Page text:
73 million euros for new research building
Multidimensional Trauma Sciences building for Ulm University

Ulm University

Ulm University is creating a unique research building for 'Multidimensional Trauma Sciences' (Multidimensionale Trauma-Wissenschaften; MTW). The building measures almost 5,000 square metres and is designed specifically to cater to the medical and natural scientists' needs. It will house highly specialised biomedical laboratories, a biobank for blood and tissue samples from all over the world and a centre for clinical studies, among other things. The construction is scheduled to be completed in 2024 and costs more than 73 million euros. The costs will be shared by the German federal government, the state government of Baden-Württemberg and the Medical Faculty of Ulm University. The Science Council's Research Construction Committee described the project proposal as 'outstanding': Never before in this funding procedure has a higher amount of federal funds gone to Baden-Württemberg.

'Physical and psychological traumas have been researched and treated in Ulm at the highest level for many years. The great dedication of the involved scientists from Ulm is now receiving lasting recognition with the approval of the new research building. The Science Council's decision is a distinguished accolade for the University and its Medical Centre. This will gain Ulm even stronger prominence in the world of trauma research,' says Theresia Bauer, science minister of Baden-Württemberg.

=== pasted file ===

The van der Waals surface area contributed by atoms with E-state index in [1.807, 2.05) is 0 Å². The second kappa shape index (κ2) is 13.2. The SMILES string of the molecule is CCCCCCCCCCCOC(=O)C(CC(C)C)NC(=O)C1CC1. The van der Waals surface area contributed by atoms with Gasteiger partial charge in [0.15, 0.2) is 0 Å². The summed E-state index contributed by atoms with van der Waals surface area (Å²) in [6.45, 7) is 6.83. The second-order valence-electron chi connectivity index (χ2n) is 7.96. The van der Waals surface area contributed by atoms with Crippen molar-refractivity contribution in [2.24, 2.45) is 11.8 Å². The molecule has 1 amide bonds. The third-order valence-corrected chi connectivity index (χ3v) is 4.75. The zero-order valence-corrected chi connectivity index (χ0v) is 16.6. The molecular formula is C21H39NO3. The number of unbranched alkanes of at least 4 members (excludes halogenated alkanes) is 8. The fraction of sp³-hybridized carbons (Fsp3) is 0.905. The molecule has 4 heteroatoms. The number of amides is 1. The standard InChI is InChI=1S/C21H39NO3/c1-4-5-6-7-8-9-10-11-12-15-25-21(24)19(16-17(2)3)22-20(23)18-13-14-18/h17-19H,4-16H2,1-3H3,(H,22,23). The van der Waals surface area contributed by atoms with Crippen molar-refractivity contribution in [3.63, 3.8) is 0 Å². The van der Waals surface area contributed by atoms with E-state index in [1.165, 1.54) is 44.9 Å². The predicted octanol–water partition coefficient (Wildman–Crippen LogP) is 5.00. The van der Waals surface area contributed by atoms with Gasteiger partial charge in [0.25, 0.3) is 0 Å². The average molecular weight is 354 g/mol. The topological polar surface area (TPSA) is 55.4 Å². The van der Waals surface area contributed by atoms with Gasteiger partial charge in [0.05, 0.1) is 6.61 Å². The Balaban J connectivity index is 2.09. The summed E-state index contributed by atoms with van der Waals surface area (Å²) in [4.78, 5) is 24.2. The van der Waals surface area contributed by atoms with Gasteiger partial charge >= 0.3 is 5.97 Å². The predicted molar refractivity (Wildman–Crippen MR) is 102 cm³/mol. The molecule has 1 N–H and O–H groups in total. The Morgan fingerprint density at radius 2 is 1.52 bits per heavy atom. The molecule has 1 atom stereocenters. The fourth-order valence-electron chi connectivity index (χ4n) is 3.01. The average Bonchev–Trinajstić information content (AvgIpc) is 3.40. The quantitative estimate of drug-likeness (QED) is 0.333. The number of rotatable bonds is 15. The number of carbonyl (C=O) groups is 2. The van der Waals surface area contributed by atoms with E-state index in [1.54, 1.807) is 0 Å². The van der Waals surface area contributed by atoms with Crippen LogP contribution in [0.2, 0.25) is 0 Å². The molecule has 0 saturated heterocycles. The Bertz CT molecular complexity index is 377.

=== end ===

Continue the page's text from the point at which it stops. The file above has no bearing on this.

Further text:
An accident can tear people out of life at any age. Such severe injuries trigger a complex cascade of reactions in the body that affects all organ systems. The purpose of the body's innate 'danger response' is healing and regeneration. Disturbances in the process, however, can have fatal consequences ranging from mental illness to organ failure. The current understanding of this multifaceted danger response and regeneration after trauma is limited, which means that important fundamentals are still missing in order to provide individual therapies that are tailored to specific injury patterns. The new MTW building will make a major contribution to closing these research gaps. 'Hitherto, serious injuries such as those caused by accidents or terrorist attacks have mostly been studied in a monodisciplinary fashion. Ulm's unique selling point and recipe for success is the collaboration across various disciplines in trauma research and its close cooperation with the military hospital (Bundeswehrkrankenhaus; BWK). The purpose of the MTW building is to pool interdisciplinary research projects and facilitate an even greater exchange – also thanks to the integrated communication spaces,' explains Professor Thomas Wirth, Dean of the Medical Faculty and President of the German Trauma Foundation.